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Man Recorded Himself Peeing in Restaurant Bathroom, Then Killed Girls Hockey Coach Who Called Him Out: Cops


Ryan John Whisler

A man in St. Paul, Minnesota allegedly caused a urinal-related scene at a local restaurant, then killed a beloved girls hockey coach who called him out. Ryan John Whisler, 43, turned himself in for the death of Mike Ryan, 48, cops said in a Duluth News Tribune report.

Two of the victims’ friends said they were with Ryan at Herbie’s on the Park on April 17, according to the official story. Both he and the defendant went to the restroom at the same time. Whisler, a stranger to Mike Ryan, allegedly made a scene, punching a hole in cellophane meant to encourage social distancing amid the COVID-19 pandemic. He is said to have recorded himself peeing at a urinal.

Apparently, no words were exchanged there, but Mike Ryan allegedly called Whisler out as they were leaving the restaurant. A friend of the victim said “Whisler took a lot of verbal abuse.” This allegedly escalated to the defendant attacking Ryan. Cops said that, as seen on surveillance footage, Whisler grabbed Mike Ryan by the shirt. Ryan tried to pull away while holding onto a railing, but the defendant hit him in the face as his mask dropped from his face, authorities said. A man got between them, but Whisler punched Ryan in the head using a “large sweeping motion,” authorities said. The allegation is that the defendant pushed the victim, with Ryan falling to the bottom of stairs and hitting his head on concrete.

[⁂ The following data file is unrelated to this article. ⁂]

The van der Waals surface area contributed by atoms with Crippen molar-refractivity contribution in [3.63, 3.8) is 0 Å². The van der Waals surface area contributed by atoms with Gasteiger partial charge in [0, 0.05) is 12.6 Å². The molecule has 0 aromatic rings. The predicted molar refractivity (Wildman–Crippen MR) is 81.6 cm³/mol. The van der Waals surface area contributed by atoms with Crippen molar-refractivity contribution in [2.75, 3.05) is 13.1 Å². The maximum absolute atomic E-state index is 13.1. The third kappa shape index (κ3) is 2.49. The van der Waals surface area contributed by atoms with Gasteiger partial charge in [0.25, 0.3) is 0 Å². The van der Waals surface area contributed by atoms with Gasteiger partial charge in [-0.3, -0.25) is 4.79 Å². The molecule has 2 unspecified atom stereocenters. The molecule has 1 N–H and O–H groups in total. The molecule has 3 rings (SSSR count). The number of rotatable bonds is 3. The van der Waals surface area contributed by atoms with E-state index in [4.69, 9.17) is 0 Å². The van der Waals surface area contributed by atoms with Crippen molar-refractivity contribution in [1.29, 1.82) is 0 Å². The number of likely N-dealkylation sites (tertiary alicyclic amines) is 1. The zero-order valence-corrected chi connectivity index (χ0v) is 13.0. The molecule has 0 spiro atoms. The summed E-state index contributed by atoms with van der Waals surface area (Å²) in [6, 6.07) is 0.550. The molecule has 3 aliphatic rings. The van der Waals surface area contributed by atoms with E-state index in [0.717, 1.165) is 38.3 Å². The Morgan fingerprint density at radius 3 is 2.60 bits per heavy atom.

Authorities say the victim died the next day at Regions Hospital from a brain injury after doctors placed him on life support to make enough time to contact his family.

Whisler is charged with second-degree unintentional murder. His attorney Ryan Garry told the Tribune it was too early to provide comment on the case. A staffer at the Ramsey County Detention Center told Law&Crime the defendant posted a $300,000 bond last Tuesday.

Mike Ryan, a father of two, was a long-time hockey coach, currently heading the girls team at Jefferson High School in the city of Bloomington. Loved ones and colleagues remembered him as a giving man who helped athletes develop their skills on the ice — and their character off of it.

“He wanted to make sure that every girl grew as a person and not just on the ice,” varsity assistant coach Nikki Nightengale told KARE11.

“If a little 8U girl [eight years or under] didn’t have skates, the next day he’d have a pair of skates for her,” said assistant coach Josh Levine. “Or if someone had a stick that was too short, he’d go buy them a new stick.”

A GoFundMe campaign to support Ryan’s family raised $189,264 of a $100,000 goal as of Tuesday morning. A funeral service was scheduled for 11 a.m. CT. It will be live streamed because of limited capacity.

[Mugshot via Ramsey County Detention Center]

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